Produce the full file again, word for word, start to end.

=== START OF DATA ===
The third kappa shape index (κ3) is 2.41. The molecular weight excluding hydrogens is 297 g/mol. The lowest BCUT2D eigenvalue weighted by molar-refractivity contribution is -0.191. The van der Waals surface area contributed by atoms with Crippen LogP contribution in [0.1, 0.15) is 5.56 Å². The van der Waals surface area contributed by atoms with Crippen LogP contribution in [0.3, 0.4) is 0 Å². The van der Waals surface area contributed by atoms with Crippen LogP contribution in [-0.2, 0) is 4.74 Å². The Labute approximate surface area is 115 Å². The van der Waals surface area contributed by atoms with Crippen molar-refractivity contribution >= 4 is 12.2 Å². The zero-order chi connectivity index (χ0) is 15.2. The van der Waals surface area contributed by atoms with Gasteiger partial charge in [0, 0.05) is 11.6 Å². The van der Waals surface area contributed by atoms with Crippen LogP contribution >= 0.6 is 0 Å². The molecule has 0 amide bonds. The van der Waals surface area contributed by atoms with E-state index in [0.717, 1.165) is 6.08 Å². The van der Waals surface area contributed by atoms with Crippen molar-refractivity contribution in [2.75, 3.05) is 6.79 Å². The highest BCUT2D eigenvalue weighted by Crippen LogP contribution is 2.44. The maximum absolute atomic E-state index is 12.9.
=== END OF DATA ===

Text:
The third kappa shape index (κ3) is 2.41. The molecular weight excluding hydrogens is 297 g/mol. The lowest BCUT2D eigenvalue weighted by molar-refractivity contribution is -0.191. The van der Waals surface area contributed by atoms with Crippen LogP contribution in [0.1, 0.15) is 5.56 Å². The van der Waals surface area contributed by atoms with Crippen LogP contribution in [0.3, 0.4) is 0 Å². The van der Waals surface area contributed by atoms with Crippen LogP contribution in [-0.2, 0) is 4.74 Å². The Labute approximate surface area is 115 Å². The van der Waals surface area contributed by atoms with Crippen molar-refractivity contribution >= 4 is 12.2 Å². The zero-order chi connectivity index (χ0) is 15.2. The van der Waals surface area contributed by atoms with Gasteiger partial charge in [0, 0.05) is 11.6 Å². The van der Waals surface area contributed by atoms with Crippen LogP contribution >= 0.6 is 0 Å². The molecule has 0 amide bonds. The van der Waals surface area contributed by atoms with E-state index in [0.717, 1.165) is 6.08 Å². The van der Waals surface area contributed by atoms with Crippen molar-refractivity contribution in [2.75, 3.05) is 6.79 Å². The highest BCUT2D eigenvalue weighted by Crippen LogP contribution is 2.44. The maximum absolute atomic E-state index is 12.9.